Male infertility is an increasing problem in all domestic species including man. Localization and identification of genes involved in defects causing male infertility provide valuable information of specific events in sperm development. Sperm development is a complex process, where diploid spermatogonia develop into haploid, highly specialized spermatozoa. Correct expression and function of various genes and their protein products are required for production of fertile sperm. We have identified an infertility defect in Finnish Yorkshire boars caused by spermatogenic arrest. The aim of this study was to locate the disease associated region using genome wide screen with the PorcineSNP60 Beadchip and identify the causal mutation by candidate gene approach.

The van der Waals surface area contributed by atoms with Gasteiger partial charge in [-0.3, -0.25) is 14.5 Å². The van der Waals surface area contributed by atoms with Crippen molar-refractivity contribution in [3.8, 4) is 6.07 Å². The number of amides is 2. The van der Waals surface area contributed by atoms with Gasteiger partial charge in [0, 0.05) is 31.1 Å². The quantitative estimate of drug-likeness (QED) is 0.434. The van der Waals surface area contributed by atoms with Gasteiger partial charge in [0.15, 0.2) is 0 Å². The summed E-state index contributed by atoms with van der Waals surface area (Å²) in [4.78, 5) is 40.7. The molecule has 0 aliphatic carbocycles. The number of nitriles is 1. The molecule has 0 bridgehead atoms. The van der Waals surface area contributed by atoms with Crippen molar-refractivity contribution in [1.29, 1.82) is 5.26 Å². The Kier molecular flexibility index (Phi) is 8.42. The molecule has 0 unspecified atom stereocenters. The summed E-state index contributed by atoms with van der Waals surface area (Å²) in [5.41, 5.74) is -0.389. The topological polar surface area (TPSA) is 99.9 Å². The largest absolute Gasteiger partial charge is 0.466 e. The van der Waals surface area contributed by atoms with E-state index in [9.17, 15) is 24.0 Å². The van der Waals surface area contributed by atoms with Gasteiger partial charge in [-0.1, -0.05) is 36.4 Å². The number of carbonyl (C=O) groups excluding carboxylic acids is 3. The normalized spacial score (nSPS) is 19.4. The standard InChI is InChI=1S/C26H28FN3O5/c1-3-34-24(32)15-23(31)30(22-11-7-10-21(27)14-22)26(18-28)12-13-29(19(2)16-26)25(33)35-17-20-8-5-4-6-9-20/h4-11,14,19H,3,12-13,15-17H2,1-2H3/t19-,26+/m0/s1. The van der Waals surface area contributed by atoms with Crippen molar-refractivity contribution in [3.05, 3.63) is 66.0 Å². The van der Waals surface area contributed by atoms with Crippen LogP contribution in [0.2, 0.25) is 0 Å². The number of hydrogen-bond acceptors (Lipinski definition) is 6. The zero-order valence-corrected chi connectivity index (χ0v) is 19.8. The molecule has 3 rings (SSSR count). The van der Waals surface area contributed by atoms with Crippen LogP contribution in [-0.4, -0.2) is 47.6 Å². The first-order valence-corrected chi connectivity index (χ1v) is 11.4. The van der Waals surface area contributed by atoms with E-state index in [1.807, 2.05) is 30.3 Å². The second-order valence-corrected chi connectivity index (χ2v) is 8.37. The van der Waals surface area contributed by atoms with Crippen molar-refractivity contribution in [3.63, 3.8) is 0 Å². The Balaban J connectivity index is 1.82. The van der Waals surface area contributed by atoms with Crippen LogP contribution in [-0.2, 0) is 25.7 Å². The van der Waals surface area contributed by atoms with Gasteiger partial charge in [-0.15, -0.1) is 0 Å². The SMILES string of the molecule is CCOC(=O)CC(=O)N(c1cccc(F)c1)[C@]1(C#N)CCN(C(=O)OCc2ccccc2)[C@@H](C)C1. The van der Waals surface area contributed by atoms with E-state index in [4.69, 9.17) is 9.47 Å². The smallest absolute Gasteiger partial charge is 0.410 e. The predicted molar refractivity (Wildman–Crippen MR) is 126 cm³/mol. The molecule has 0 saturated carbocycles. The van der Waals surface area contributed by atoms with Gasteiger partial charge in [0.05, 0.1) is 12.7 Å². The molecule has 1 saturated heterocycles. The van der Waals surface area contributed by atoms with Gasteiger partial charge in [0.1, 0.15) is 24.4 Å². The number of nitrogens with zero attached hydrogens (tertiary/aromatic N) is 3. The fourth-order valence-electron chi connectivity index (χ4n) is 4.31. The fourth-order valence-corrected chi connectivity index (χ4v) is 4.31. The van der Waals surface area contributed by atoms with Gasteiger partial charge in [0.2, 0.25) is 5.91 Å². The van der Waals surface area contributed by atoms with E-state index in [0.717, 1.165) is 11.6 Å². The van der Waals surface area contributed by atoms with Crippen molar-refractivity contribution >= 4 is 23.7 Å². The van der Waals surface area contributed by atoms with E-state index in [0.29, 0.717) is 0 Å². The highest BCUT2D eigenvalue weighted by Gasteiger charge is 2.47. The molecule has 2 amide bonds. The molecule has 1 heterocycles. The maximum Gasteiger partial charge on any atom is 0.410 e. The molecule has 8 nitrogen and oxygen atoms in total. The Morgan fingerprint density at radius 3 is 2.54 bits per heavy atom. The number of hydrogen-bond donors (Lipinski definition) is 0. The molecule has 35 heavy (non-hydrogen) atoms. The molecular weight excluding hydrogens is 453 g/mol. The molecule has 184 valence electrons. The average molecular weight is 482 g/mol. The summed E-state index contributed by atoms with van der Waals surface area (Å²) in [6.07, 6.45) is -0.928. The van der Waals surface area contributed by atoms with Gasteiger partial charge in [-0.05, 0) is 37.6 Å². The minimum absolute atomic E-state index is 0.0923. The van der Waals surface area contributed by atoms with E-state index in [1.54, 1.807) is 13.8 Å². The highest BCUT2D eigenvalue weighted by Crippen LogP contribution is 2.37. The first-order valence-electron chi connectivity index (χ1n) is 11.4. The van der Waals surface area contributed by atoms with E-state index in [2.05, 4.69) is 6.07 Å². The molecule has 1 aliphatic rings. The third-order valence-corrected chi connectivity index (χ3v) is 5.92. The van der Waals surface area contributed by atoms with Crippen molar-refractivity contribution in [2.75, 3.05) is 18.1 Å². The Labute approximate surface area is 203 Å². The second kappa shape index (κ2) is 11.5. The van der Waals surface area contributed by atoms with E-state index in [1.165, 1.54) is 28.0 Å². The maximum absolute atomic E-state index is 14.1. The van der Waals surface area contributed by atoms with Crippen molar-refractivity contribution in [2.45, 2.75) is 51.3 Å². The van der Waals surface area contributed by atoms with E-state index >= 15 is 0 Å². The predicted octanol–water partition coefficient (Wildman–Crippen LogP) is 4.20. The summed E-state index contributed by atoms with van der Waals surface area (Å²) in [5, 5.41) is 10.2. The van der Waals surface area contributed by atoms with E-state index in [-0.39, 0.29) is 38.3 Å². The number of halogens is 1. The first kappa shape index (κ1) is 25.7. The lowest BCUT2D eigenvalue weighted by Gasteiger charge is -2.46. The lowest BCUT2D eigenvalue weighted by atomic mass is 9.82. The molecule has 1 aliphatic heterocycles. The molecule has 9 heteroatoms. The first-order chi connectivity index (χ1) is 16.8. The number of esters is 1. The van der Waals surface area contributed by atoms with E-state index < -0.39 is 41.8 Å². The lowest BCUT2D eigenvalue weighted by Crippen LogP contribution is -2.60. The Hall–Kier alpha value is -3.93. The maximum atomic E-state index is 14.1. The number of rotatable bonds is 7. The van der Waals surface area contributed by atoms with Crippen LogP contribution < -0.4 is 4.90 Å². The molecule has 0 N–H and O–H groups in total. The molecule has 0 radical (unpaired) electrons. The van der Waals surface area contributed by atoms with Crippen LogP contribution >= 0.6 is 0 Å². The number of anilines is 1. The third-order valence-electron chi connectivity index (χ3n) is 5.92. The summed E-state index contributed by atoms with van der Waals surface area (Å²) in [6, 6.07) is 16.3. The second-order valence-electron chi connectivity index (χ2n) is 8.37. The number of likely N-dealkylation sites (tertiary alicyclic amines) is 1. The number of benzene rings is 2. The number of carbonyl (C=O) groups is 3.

Results
In the Finnish Yorkshire pig population the spermatogenic arrest (SA) defect appears to be of genetic origin and causes severe degeneration of germ cells and total absence of spermatozoa. Genome wide scan with the PorcineSNP60 Beadchip localized the SA defect to porcine chromosome 12 in a 2 Mbp region. Sequencing of a candidate gene Tex14 revealed a 51 bp insertion within exon 27, which caused differential splicing of the exon and created a premature translation stop codon. The expression of Tex14 was markedly down regulated in the testis of a SA affected boar compared to control boars and no protein product was identified by Western blotting. The SA insertion sequence was also found within intron 27 in all analyzed animals, thus the insertion appears to be a possible duplication event.
Conclusion
In this study we report the identification of a causal mutation for infertility caused by spermatogenic arrest at an early meiotic phase. Our results highlight the role of TEX14 specifically in spermatogenesis and the importance of specific genomic remodeling events as causes for inherited defects.